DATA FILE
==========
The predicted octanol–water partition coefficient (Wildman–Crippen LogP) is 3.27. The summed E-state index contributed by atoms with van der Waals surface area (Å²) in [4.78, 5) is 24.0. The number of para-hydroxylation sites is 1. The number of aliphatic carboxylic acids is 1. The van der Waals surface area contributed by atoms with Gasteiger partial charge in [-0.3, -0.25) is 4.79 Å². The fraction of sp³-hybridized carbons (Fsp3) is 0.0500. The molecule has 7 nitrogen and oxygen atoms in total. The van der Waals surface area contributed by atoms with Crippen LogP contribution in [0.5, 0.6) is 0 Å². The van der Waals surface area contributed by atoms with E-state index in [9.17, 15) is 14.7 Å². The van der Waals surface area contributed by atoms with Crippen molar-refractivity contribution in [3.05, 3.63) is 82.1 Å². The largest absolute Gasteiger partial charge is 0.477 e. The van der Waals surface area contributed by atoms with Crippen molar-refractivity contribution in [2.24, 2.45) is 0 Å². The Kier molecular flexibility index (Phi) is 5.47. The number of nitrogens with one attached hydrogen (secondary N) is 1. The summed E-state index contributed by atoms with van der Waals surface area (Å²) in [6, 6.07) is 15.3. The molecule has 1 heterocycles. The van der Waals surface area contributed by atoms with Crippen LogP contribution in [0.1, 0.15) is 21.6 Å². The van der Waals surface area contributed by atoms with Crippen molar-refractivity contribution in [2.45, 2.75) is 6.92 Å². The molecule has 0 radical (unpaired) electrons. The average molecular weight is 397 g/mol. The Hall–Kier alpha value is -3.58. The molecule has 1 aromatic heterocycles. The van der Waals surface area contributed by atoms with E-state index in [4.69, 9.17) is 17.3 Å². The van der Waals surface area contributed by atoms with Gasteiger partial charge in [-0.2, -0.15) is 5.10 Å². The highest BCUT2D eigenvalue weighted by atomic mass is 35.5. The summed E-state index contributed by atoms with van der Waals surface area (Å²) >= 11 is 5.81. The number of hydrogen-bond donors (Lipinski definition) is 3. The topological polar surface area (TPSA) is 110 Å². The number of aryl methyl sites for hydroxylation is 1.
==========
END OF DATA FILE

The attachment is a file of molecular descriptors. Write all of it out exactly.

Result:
The predicted octanol–water partition coefficient (Wildman–Crippen LogP) is 3.27. The summed E-state index contributed by atoms with van der Waals surface area (Å²) in [4.78, 5) is 24.0. The number of para-hydroxylation sites is 1. The number of aliphatic carboxylic acids is 1. The van der Waals surface area contributed by atoms with Gasteiger partial charge in [-0.3, -0.25) is 4.79 Å². The fraction of sp³-hybridized carbons (Fsp3) is 0.0500. The molecule has 7 nitrogen and oxygen atoms in total. The van der Waals surface area contributed by atoms with Crippen LogP contribution in [0.5, 0.6) is 0 Å². The van der Waals surface area contributed by atoms with E-state index in [9.17, 15) is 14.7 Å². The van der Waals surface area contributed by atoms with Crippen molar-refractivity contribution in [3.05, 3.63) is 82.1 Å². The largest absolute Gasteiger partial charge is 0.477 e. The van der Waals surface area contributed by atoms with Crippen molar-refractivity contribution in [2.24, 2.45) is 0 Å². The Kier molecular flexibility index (Phi) is 5.47. The number of nitrogens with one attached hydrogen (secondary N) is 1. The summed E-state index contributed by atoms with van der Waals surface area (Å²) in [6, 6.07) is 15.3. The molecule has 1 heterocycles. The van der Waals surface area contributed by atoms with Crippen LogP contribution in [0.1, 0.15) is 21.6 Å². The van der Waals surface area contributed by atoms with Crippen molar-refractivity contribution in [2.45, 2.75) is 6.92 Å². The molecule has 0 radical (unpaired) electrons. The average molecular weight is 397 g/mol. The Hall–Kier alpha value is -3.58. The molecule has 1 aromatic heterocycles. The van der Waals surface area contributed by atoms with E-state index in [4.69, 9.17) is 17.3 Å². The van der Waals surface area contributed by atoms with Gasteiger partial charge in [-0.2, -0.15) is 5.10 Å². The highest BCUT2D eigenvalue weighted by atomic mass is 35.5. The summed E-state index contributed by atoms with van der Waals surface area (Å²) >= 11 is 5.81. The number of hydrogen-bond donors (Lipinski definition) is 3. The topological polar surface area (TPSA) is 110 Å². The number of aryl methyl sites for hydroxylation is 1.